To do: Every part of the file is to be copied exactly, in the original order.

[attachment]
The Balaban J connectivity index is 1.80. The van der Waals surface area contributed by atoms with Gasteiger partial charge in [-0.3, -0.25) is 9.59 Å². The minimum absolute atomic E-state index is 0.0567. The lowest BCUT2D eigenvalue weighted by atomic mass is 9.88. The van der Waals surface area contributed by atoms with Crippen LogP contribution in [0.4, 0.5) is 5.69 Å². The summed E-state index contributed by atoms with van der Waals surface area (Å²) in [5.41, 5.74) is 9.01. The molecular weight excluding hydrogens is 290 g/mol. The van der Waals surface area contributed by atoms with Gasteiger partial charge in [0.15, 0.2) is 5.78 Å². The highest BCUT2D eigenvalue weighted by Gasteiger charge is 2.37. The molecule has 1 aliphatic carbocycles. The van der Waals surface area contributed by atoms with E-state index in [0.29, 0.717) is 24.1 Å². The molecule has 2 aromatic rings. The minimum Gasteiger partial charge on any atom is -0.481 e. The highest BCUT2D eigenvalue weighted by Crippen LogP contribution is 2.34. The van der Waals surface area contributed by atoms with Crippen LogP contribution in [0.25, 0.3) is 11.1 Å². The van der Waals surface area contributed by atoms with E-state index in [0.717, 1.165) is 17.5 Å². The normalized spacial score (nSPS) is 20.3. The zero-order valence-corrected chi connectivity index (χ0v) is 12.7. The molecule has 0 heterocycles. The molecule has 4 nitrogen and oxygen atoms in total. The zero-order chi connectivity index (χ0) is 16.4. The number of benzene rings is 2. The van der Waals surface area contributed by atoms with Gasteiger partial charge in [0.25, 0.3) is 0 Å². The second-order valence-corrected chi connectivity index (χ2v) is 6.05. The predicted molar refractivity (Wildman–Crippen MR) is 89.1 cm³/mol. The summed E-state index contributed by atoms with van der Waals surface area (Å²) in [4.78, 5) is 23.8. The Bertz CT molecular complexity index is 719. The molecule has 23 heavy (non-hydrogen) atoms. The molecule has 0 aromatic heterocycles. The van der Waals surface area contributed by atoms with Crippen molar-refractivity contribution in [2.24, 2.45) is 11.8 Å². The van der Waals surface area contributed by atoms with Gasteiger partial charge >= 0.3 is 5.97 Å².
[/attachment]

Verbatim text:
The Balaban J connectivity index is 1.80. The van der Waals surface area contributed by atoms with Gasteiger partial charge in [-0.3, -0.25) is 9.59 Å². The minimum absolute atomic E-state index is 0.0567. The lowest BCUT2D eigenvalue weighted by atomic mass is 9.88. The van der Waals surface area contributed by atoms with Crippen LogP contribution in [0.4, 0.5) is 5.69 Å². The summed E-state index contributed by atoms with van der Waals surface area (Å²) in [5.41, 5.74) is 9.01. The molecular weight excluding hydrogens is 290 g/mol. The van der Waals surface area contributed by atoms with Gasteiger partial charge in [0.15, 0.2) is 5.78 Å². The highest BCUT2D eigenvalue weighted by Gasteiger charge is 2.37. The molecule has 1 aliphatic carbocycles. The van der Waals surface area contributed by atoms with E-state index in [0.29, 0.717) is 24.1 Å². The molecule has 2 aromatic rings. The minimum Gasteiger partial charge on any atom is -0.481 e. The highest BCUT2D eigenvalue weighted by Crippen LogP contribution is 2.34. The van der Waals surface area contributed by atoms with Crippen LogP contribution in [0.25, 0.3) is 11.1 Å². The van der Waals surface area contributed by atoms with E-state index in [0.717, 1.165) is 17.5 Å². The normalized spacial score (nSPS) is 20.3. The zero-order valence-corrected chi connectivity index (χ0v) is 12.7. The molecule has 0 heterocycles. The molecule has 4 nitrogen and oxygen atoms in total. The zero-order chi connectivity index (χ0) is 16.4. The number of benzene rings is 2. The van der Waals surface area contributed by atoms with Gasteiger partial charge in [0.25, 0.3) is 0 Å². The second-order valence-corrected chi connectivity index (χ2v) is 6.05. The predicted molar refractivity (Wildman–Crippen MR) is 89.1 cm³/mol. The summed E-state index contributed by atoms with van der Waals surface area (Å²) in [4.78, 5) is 23.8. The Bertz CT molecular complexity index is 719. The molecule has 23 heavy (non-hydrogen) atoms. The molecule has 0 aromatic heterocycles. The van der Waals surface area contributed by atoms with Crippen molar-refractivity contribution in [2.24, 2.45) is 11.8 Å². The van der Waals surface area contributed by atoms with Gasteiger partial charge >= 0.3 is 5.97 Å².